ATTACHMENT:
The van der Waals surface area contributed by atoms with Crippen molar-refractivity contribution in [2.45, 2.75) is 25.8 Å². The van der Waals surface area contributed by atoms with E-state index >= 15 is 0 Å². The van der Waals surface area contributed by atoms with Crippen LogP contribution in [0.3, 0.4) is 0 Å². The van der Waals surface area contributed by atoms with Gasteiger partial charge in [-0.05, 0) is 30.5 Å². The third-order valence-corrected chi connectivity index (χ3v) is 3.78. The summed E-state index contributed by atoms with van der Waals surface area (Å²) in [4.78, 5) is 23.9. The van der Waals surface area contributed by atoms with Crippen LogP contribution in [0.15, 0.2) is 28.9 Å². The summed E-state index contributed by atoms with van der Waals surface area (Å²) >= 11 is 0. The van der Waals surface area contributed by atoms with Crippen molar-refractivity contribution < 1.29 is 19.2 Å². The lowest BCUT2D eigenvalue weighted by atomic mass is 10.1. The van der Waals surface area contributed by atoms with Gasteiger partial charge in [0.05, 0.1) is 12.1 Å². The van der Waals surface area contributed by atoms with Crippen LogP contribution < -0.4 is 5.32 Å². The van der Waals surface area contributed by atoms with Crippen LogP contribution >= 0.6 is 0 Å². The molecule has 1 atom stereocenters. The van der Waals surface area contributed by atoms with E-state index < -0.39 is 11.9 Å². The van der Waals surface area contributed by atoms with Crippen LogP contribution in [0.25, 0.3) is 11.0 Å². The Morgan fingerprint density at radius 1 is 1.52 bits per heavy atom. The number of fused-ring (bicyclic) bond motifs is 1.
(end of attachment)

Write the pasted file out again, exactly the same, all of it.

The van der Waals surface area contributed by atoms with Crippen molar-refractivity contribution in [2.45, 2.75) is 25.8 Å². The van der Waals surface area contributed by atoms with E-state index >= 15 is 0 Å². The van der Waals surface area contributed by atoms with Crippen LogP contribution in [0.3, 0.4) is 0 Å². The van der Waals surface area contributed by atoms with Gasteiger partial charge in [-0.05, 0) is 30.5 Å². The third-order valence-corrected chi connectivity index (χ3v) is 3.78. The summed E-state index contributed by atoms with van der Waals surface area (Å²) in [4.78, 5) is 23.9. The van der Waals surface area contributed by atoms with Crippen LogP contribution in [0.15, 0.2) is 28.9 Å². The summed E-state index contributed by atoms with van der Waals surface area (Å²) >= 11 is 0. The van der Waals surface area contributed by atoms with Crippen molar-refractivity contribution < 1.29 is 19.2 Å². The lowest BCUT2D eigenvalue weighted by atomic mass is 10.1. The van der Waals surface area contributed by atoms with Gasteiger partial charge in [0.05, 0.1) is 12.1 Å². The van der Waals surface area contributed by atoms with Crippen LogP contribution < -0.4 is 5.32 Å². The van der Waals surface area contributed by atoms with Crippen LogP contribution >= 0.6 is 0 Å². The molecule has 1 atom stereocenters. The van der Waals surface area contributed by atoms with E-state index < -0.39 is 11.9 Å². The van der Waals surface area contributed by atoms with Crippen LogP contribution in [0.25, 0.3) is 11.0 Å². The Morgan fingerprint density at radius 1 is 1.52 bits per heavy atom. The number of fused-ring (bicyclic) bond motifs is 1.